Affiliation: Department of Cybernetics, Faculty of Applied Sciences,University of West Bohemia, Pilsen, Czech Republic
The lecture will first give an overview of the background and the course of the MALACH project that was carried out in 2001 through 2007. We will introduce the goals of the projects which were to employ automatic speech recognition and information retrieval techniques to provide improved access to the large video archive containing recorded testimonies of the Holocaust survivors. We will talk about the origin and properties of the archive and briefly present the speech recognition and retrieval techniques that were used. The core of the lecture will be devoted to the detailed description and demonstration of the search system that is able to handle “Google-like” queries in real-time.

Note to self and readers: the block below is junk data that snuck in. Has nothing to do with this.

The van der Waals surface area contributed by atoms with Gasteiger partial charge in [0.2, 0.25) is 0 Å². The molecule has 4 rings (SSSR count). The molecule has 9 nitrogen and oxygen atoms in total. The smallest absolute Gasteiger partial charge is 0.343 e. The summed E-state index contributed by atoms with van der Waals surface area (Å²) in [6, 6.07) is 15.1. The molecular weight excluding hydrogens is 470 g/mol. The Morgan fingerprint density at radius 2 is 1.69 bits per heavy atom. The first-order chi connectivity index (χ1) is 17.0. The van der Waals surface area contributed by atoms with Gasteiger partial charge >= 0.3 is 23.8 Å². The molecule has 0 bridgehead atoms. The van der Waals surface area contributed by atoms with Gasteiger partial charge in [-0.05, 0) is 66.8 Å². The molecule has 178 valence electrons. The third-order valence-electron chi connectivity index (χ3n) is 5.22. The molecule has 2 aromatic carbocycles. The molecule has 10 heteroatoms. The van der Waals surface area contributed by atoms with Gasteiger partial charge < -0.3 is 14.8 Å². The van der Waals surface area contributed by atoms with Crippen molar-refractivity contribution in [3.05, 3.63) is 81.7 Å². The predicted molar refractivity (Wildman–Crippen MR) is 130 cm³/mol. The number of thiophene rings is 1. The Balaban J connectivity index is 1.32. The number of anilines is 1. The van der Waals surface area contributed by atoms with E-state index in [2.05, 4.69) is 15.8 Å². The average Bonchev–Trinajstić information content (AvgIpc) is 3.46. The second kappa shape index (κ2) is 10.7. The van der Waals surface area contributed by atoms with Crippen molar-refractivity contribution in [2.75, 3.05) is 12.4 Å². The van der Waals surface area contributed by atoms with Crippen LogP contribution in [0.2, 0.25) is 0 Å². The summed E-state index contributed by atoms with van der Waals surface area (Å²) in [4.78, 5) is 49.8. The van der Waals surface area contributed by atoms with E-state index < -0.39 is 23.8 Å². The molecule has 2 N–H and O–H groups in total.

The system has been so far developed for the Czech part of the archive only. It takes advantage of the state-of-the-art speech recognition system tailored to the challenging properties of the recordings in the archive (elderly speakers, spontaneous speech and emotionally loaded content) and its close coupling with the actual search engine. The design of the algorithm adopting the spoken term detection approach is focused on the speed of the retrieval. The resulting system is able to search through the 1,000 h of video constituting the Czech portion of the archive and find the query word occurrences in the matter of seconds. The phonetic search implemented alongside the search based on the lexicon words allows to find even the words outside the ASR system lexicon such as names, geographic locations or phrases containing Jewish slang.
The ongoing work on the search technology for the archive, supported by a recently started national project, will be also presented.